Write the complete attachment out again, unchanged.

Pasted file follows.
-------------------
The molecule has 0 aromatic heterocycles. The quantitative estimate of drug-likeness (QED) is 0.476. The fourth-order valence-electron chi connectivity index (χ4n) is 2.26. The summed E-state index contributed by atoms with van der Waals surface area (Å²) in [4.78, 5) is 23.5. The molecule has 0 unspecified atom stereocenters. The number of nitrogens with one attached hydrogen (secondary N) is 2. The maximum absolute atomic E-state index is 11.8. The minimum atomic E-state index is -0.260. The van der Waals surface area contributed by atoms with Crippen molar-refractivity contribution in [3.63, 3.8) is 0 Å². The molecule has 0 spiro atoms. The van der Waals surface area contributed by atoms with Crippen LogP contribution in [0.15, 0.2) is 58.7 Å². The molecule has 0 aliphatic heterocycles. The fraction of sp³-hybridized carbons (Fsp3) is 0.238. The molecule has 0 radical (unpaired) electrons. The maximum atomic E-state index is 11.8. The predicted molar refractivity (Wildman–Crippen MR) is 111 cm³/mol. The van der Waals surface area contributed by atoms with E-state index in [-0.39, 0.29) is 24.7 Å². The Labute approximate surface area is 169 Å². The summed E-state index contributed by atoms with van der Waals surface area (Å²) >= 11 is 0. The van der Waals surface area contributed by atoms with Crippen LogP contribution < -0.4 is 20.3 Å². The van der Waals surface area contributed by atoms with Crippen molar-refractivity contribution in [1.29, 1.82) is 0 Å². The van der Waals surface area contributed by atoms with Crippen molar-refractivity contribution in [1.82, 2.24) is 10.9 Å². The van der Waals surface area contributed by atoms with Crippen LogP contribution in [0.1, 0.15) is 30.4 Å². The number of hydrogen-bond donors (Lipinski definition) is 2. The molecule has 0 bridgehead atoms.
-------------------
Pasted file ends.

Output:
The molecule has 0 aromatic heterocycles. The quantitative estimate of drug-likeness (QED) is 0.476. The fourth-order valence-electron chi connectivity index (χ4n) is 2.26. The summed E-state index contributed by atoms with van der Waals surface area (Å²) in [4.78, 5) is 23.5. The molecule has 0 unspecified atom stereocenters. The number of nitrogens with one attached hydrogen (secondary N) is 2. The maximum absolute atomic E-state index is 11.8. The minimum atomic E-state index is -0.260. The van der Waals surface area contributed by atoms with Crippen molar-refractivity contribution in [3.63, 3.8) is 0 Å². The molecule has 0 spiro atoms. The van der Waals surface area contributed by atoms with Crippen LogP contribution in [0.15, 0.2) is 58.7 Å². The molecule has 0 aliphatic heterocycles. The fraction of sp³-hybridized carbons (Fsp3) is 0.238. The molecule has 0 radical (unpaired) electrons. The maximum atomic E-state index is 11.8. The predicted molar refractivity (Wildman–Crippen MR) is 111 cm³/mol. The van der Waals surface area contributed by atoms with E-state index in [-0.39, 0.29) is 24.7 Å². The Labute approximate surface area is 169 Å². The summed E-state index contributed by atoms with van der Waals surface area (Å²) >= 11 is 0. The van der Waals surface area contributed by atoms with Crippen LogP contribution < -0.4 is 20.3 Å². The van der Waals surface area contributed by atoms with Crippen molar-refractivity contribution in [1.29, 1.82) is 0 Å². The van der Waals surface area contributed by atoms with Crippen molar-refractivity contribution in [1.82, 2.24) is 10.9 Å². The van der Waals surface area contributed by atoms with Crippen LogP contribution in [0.1, 0.15) is 30.4 Å². The number of hydrogen-bond donors (Lipinski definition) is 2. The molecule has 0 bridgehead atoms.